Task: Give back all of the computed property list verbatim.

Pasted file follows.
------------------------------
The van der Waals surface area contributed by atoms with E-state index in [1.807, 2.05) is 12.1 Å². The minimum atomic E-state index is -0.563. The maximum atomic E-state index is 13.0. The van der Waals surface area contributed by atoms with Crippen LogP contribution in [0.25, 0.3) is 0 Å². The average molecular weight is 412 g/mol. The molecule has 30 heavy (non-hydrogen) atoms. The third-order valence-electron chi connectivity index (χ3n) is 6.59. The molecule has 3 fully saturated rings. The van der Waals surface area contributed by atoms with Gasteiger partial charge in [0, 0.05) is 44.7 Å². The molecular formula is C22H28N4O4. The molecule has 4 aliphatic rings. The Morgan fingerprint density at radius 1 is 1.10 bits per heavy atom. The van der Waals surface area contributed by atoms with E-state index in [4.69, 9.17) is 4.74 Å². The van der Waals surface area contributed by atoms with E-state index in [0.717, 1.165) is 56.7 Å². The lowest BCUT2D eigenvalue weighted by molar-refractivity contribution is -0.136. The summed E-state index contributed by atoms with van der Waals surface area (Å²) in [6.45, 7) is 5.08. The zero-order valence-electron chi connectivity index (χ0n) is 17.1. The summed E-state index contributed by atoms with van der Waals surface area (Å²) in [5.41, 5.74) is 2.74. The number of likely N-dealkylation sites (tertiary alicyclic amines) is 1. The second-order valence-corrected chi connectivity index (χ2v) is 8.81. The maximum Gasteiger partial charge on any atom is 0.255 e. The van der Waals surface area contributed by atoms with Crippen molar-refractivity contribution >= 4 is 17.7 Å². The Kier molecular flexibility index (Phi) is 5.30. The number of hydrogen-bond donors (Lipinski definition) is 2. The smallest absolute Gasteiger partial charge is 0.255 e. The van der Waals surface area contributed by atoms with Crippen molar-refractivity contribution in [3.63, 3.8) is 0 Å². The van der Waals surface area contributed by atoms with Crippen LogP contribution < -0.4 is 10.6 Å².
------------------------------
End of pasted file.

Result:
The van der Waals surface area contributed by atoms with E-state index in [1.807, 2.05) is 12.1 Å². The minimum atomic E-state index is -0.563. The maximum atomic E-state index is 13.0. The van der Waals surface area contributed by atoms with Crippen LogP contribution in [0.25, 0.3) is 0 Å². The average molecular weight is 412 g/mol. The molecule has 30 heavy (non-hydrogen) atoms. The third-order valence-electron chi connectivity index (χ3n) is 6.59. The molecule has 3 fully saturated rings. The van der Waals surface area contributed by atoms with Gasteiger partial charge in [0, 0.05) is 44.7 Å². The molecular formula is C22H28N4O4. The molecule has 4 aliphatic rings. The Morgan fingerprint density at radius 1 is 1.10 bits per heavy atom. The van der Waals surface area contributed by atoms with E-state index in [4.69, 9.17) is 4.74 Å². The van der Waals surface area contributed by atoms with E-state index in [0.717, 1.165) is 56.7 Å². The lowest BCUT2D eigenvalue weighted by molar-refractivity contribution is -0.136. The summed E-state index contributed by atoms with van der Waals surface area (Å²) in [6.45, 7) is 5.08. The zero-order valence-electron chi connectivity index (χ0n) is 17.1. The summed E-state index contributed by atoms with van der Waals surface area (Å²) in [5.41, 5.74) is 2.74. The number of likely N-dealkylation sites (tertiary alicyclic amines) is 1. The second-order valence-corrected chi connectivity index (χ2v) is 8.81. The maximum Gasteiger partial charge on any atom is 0.255 e. The van der Waals surface area contributed by atoms with Crippen molar-refractivity contribution >= 4 is 17.7 Å². The Kier molecular flexibility index (Phi) is 5.30. The number of hydrogen-bond donors (Lipinski definition) is 2. The smallest absolute Gasteiger partial charge is 0.255 e. The van der Waals surface area contributed by atoms with Crippen molar-refractivity contribution in [3.63, 3.8) is 0 Å². The van der Waals surface area contributed by atoms with Crippen LogP contribution < -0.4 is 10.6 Å².